Connecting Columbia Union Seventh-day Adventists
If you’re not actively engaged in telling others about God’s love and sharing His Word, then you really can’t call yourself a Seventh-day Adventist,” warns Lillian Torres, the Pennsylvania Conference and Columbia Union Bible worker who has dedicated her life to drawing people to Christ and training others to do the same. “Our goal as Christians should be to tell every person we interact with each day about God’s love.” She further explains, “If I’m not intentionally engaged in personal evangelism, I can’t claim to be an Adventist because we believe in the second coming of Christ and proclaiming it. And, being a Christian means to believe in Christ’s teachings and gospel, and showing it in character and practice. If I’m neither, then what am I?”
Tips on talking with new contacts about salvation
Use these tips to build relationships in your community
1. Take one day at a time. Sometimes I had to live hour by hour, or even minute by minute.
"You can change the world a little—or a lot. Here are some ways you can use your time to impact others this holiday season:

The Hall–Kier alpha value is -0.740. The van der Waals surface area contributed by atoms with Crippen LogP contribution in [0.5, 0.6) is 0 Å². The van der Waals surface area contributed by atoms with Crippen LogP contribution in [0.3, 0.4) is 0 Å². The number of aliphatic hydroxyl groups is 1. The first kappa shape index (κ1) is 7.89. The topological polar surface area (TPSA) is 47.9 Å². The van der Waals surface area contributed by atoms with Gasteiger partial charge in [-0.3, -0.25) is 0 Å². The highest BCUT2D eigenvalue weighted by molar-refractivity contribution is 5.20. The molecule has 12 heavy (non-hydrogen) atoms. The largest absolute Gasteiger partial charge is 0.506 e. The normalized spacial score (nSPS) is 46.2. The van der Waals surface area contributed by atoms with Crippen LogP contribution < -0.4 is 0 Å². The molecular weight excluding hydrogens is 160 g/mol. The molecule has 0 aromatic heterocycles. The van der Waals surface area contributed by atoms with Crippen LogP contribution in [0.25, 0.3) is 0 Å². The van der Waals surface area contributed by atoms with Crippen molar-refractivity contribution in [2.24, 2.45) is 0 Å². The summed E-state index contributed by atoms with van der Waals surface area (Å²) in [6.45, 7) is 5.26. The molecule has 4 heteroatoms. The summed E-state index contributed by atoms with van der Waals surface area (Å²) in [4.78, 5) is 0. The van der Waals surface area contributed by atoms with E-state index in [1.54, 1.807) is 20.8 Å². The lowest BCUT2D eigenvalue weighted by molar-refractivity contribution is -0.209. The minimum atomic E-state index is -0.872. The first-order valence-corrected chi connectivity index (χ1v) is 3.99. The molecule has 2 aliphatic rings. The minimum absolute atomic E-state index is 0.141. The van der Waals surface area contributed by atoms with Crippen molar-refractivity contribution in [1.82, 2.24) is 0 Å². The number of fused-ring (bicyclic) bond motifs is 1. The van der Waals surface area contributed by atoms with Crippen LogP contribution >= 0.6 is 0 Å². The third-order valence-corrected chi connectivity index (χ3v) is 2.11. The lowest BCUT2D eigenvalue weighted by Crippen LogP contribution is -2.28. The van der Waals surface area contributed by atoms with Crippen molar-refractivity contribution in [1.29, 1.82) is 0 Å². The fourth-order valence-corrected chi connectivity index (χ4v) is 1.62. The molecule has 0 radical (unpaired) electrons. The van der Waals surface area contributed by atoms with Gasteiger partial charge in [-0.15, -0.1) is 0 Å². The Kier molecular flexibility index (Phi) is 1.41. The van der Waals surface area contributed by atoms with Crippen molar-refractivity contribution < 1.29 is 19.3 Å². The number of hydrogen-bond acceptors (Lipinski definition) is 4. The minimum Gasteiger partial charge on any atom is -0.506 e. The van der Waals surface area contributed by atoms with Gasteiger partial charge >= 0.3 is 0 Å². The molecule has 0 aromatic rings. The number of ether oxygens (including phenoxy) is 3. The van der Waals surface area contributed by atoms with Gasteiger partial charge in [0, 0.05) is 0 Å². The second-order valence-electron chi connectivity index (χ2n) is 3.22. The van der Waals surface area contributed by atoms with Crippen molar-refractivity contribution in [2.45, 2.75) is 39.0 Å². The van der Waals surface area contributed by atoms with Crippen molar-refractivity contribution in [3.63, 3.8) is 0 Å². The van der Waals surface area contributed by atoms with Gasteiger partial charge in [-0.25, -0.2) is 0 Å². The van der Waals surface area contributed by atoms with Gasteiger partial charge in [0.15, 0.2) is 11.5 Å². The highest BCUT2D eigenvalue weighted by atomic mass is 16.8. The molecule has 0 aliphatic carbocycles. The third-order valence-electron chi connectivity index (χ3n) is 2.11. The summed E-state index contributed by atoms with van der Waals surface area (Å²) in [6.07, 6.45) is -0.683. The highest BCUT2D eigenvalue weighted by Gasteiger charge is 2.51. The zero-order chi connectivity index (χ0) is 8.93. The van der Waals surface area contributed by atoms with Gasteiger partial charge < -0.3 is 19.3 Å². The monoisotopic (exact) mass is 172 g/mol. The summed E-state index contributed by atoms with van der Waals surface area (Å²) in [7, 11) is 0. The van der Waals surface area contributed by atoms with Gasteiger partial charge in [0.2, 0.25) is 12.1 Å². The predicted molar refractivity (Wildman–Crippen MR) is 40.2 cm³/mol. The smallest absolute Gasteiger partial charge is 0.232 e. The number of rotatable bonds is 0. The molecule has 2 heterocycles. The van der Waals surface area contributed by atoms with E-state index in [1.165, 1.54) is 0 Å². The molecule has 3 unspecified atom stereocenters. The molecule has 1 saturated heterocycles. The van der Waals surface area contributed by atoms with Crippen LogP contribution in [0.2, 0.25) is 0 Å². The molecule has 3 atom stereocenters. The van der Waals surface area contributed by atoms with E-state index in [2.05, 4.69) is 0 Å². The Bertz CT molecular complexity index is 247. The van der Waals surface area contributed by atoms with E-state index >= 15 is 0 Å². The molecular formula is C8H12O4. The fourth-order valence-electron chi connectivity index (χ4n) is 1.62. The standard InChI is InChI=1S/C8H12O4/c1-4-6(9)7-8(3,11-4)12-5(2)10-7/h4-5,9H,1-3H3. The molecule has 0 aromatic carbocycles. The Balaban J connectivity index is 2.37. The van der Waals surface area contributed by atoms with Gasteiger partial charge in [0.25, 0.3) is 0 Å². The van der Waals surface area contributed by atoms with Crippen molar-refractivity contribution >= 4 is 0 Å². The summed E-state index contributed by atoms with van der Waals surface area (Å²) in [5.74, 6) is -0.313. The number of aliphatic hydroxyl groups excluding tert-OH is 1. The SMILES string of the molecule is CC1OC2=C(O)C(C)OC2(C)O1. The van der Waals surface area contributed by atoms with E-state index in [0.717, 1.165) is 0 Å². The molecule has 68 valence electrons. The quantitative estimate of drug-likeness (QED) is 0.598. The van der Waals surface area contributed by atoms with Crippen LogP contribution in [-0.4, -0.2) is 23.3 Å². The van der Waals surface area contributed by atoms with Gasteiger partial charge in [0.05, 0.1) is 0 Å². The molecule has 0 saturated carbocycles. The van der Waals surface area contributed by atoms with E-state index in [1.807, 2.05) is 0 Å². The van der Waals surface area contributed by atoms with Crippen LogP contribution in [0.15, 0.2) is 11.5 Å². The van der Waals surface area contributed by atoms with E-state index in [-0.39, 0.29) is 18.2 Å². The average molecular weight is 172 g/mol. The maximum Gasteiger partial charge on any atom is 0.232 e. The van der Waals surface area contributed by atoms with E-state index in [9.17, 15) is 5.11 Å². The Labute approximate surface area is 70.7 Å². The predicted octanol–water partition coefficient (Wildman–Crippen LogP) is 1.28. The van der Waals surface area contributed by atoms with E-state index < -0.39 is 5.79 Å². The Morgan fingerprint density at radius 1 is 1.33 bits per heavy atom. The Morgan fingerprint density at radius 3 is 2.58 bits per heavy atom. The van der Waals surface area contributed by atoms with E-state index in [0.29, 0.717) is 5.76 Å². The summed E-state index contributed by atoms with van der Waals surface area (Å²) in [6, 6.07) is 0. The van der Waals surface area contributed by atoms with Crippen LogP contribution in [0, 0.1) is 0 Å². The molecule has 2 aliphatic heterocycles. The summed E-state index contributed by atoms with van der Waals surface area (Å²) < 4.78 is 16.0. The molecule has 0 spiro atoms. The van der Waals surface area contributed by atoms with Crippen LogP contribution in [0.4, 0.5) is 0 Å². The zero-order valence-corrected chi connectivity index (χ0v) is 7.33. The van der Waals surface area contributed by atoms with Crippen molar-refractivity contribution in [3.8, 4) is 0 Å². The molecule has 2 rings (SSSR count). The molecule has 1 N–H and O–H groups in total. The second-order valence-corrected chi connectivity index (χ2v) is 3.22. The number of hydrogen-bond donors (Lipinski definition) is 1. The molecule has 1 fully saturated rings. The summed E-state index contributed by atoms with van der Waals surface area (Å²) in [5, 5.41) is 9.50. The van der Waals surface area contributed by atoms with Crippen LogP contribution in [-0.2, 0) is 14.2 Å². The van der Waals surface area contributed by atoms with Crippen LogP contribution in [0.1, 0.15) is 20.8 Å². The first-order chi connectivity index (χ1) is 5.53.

Looking back, Josephine Benton, now 87, knows exactly where her desire to minister came from. Her father was a Seventh-day Adventist evangelist who frequently moved their family around the country. “I would sit and listen to my dad’s sermons, and I always knew that if I had been born a boy, I would have been a preacher,” she said. “But that path didn’t seem open to me.”
If the referendum on Maryland’s Civil Marriage Act passes, the state would join six others and the District of Columbia in legalizing same-sex marriage. As they head to the polls this month, Seventh-day Adventist Christians are wondering what passage of this law and two others could mean for Bible-believers. In 1999 and again in 2004, the world church released statements upholding the biblical view and fundamental belief that marriage should involve one man and one woman.